Why sustainability pros need to attack from the middle
Why sustainability pros need to attack from the middle
Embedding sustainability is a term I have jousted around for a decade. What kind of embedding is working today? How has the embedding work shifted? Certainly in the past two years, we have seen significant shifts from external to internal drivers. Employee engagement is a key theme in embedding CSR internally.
Today’s column is co-written with Grant Ricketts, CEO of Tripos Software, who has developed software to engage employees and has a substantial background in learning and talent management. From his conversations with practitioners, he is well positioned to understand their challenges in embedding sustainability. He calls these challenges "getting around the blockers."
The challenge to embedding sustainability is that everybody has a day job, and sustainability is often not seen as integral to it. The question becomes how to get around these “blockers” and engage people in ways that build synergy and upscale results. Companies can leverage three business practices that will help make sustainability part of the everyday business experience.
- Build a base level of awareness: Disarm blockers with a focus on real business opportunities.
- Work with management stakeholders: Tap mainstream channels in the organization, such as human resources, learning and talent leaders, and other organizational development professionals who have vested interests in successfully engaging employees and building superior workforces.
- Anchor employee engagement programs in the business: Overcome organizational timidity by tying the engagement program to core business operations, and relying less on programs at the periphery, such as volunteerism and Earth Day events, which don’t always transition into real business changes for the organization.
Making sustainability relevant to the job role
"Our CEO recognizes the importance of sustainability, and we have many passionate team members," said Krista Van Tassel, sustainability director at Wells Fargo. "However, in my experience, it's very hard to reach across a large organization broadly — to engage team members who are geographically spread out across the county in more than 80 business lines, and who may not understand how sustainability affects the business and/or simply don’t see it as part of their day job."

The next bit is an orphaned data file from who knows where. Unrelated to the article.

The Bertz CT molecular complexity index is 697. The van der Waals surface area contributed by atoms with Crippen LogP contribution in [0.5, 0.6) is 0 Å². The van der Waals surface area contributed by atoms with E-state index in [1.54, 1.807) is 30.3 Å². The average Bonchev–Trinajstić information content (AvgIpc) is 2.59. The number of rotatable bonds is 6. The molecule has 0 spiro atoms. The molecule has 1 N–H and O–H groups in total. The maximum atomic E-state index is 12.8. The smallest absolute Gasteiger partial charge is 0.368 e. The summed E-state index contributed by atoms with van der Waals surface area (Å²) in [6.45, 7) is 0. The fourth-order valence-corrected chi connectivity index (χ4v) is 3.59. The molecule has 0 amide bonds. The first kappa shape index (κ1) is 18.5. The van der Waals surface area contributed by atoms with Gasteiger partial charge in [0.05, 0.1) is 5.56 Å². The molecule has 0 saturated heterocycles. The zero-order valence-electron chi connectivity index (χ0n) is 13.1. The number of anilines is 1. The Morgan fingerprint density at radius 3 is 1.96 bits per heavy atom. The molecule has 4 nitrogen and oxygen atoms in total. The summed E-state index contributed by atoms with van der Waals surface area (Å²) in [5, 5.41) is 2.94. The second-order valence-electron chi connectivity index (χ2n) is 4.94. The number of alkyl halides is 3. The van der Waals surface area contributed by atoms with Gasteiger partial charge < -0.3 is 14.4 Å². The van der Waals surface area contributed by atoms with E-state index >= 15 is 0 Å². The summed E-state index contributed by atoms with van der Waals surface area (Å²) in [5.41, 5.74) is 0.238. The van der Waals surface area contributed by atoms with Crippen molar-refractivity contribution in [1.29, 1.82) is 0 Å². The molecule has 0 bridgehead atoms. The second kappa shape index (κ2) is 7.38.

That captures the essence of the problem: establishing job relevance for sustainability and being able to share it across different operating domains inside companies.
There is generally no common view or baseline understanding of what sustainability means and how it applies to the business. Given a large organization’s size and complexity, it’s difficult to implement programs in ways that are repeatable and scalable, let alone meaningful and motivating. But building awareness, engaging stakeholders, and communicating effectively and consistently are the building blocks needed to chip away at the resistance and succeed.
Closing the language gap
Part of the problem is the language gap between many sustainability advocates and business managers. Sustainability officers report that one of the keys to selling sustainability inside their companies is to communicate issues in language business leaders understand, not sustainability jargon, according to the research report Making The Pitch: Selling Sustainability From Inside Corporate America, led by VOX Global, Weinreb Group and the Net Impact chapter at U.C. Berkeley. The report concludes that selling sustainability is more about establishing business context and building relationships than using green buzzwords.
These leaders know strong organizational cultures are built around shared language and common mental models. So one of the first steps to building engagement around sustainability is to start closing the language gap and work proactively with skeptics in terms they understand.